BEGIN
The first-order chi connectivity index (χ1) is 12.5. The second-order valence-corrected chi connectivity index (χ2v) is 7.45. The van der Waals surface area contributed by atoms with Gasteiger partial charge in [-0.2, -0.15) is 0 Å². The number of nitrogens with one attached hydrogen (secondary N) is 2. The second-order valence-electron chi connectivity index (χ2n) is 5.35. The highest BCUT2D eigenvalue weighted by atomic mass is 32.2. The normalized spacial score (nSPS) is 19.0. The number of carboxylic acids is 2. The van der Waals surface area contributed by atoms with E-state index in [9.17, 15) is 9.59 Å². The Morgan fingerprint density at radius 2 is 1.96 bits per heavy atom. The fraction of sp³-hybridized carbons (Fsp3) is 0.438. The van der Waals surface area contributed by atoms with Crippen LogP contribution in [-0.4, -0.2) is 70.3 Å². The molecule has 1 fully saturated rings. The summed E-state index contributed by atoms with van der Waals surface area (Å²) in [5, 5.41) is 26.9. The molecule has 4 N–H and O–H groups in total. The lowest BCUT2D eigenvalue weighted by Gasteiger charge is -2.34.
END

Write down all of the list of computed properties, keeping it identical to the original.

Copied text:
The first-order chi connectivity index (χ1) is 12.5. The second-order valence-corrected chi connectivity index (χ2v) is 7.45. The van der Waals surface area contributed by atoms with Gasteiger partial charge in [-0.2, -0.15) is 0 Å². The number of nitrogens with one attached hydrogen (secondary N) is 2. The second-order valence-electron chi connectivity index (χ2n) is 5.35. The highest BCUT2D eigenvalue weighted by atomic mass is 32.2. The normalized spacial score (nSPS) is 19.0. The number of carboxylic acids is 2. The van der Waals surface area contributed by atoms with E-state index in [9.17, 15) is 9.59 Å². The Morgan fingerprint density at radius 2 is 1.96 bits per heavy atom. The fraction of sp³-hybridized carbons (Fsp3) is 0.438. The van der Waals surface area contributed by atoms with Crippen LogP contribution in [-0.4, -0.2) is 70.3 Å². The molecule has 1 fully saturated rings. The summed E-state index contributed by atoms with van der Waals surface area (Å²) in [5, 5.41) is 26.9. The molecule has 4 N–H and O–H groups in total. The lowest BCUT2D eigenvalue weighted by Gasteiger charge is -2.34.